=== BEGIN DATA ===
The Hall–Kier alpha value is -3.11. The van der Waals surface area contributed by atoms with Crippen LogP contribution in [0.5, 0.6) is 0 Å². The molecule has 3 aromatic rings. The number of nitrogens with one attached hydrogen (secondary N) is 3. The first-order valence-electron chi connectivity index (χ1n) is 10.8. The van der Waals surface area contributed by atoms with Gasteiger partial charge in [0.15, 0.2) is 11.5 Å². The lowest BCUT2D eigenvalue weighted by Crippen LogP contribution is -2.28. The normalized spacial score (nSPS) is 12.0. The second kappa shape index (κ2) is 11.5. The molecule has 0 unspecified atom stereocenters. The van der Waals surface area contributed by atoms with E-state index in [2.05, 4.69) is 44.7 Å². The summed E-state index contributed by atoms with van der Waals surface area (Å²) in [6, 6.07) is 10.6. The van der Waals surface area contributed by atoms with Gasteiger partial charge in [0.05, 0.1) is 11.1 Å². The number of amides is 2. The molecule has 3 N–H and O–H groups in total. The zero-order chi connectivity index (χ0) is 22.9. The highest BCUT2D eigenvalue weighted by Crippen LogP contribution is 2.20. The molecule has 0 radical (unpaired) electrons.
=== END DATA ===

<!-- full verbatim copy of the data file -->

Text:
The Hall–Kier alpha value is -3.11. The van der Waals surface area contributed by atoms with Crippen LogP contribution in [0.5, 0.6) is 0 Å². The molecule has 3 aromatic rings. The number of nitrogens with one attached hydrogen (secondary N) is 3. The first-order valence-electron chi connectivity index (χ1n) is 10.8. The van der Waals surface area contributed by atoms with Gasteiger partial charge in [0.15, 0.2) is 11.5 Å². The lowest BCUT2D eigenvalue weighted by Crippen LogP contribution is -2.28. The normalized spacial score (nSPS) is 12.0. The second kappa shape index (κ2) is 11.5. The molecule has 0 unspecified atom stereocenters. The van der Waals surface area contributed by atoms with E-state index in [2.05, 4.69) is 44.7 Å². The summed E-state index contributed by atoms with van der Waals surface area (Å²) in [6, 6.07) is 10.6. The van der Waals surface area contributed by atoms with Gasteiger partial charge in [0.05, 0.1) is 11.1 Å². The number of amides is 2. The molecule has 3 N–H and O–H groups in total. The zero-order chi connectivity index (χ0) is 22.9. The highest BCUT2D eigenvalue weighted by Crippen LogP contribution is 2.20. The molecule has 0 radical (unpaired) electrons.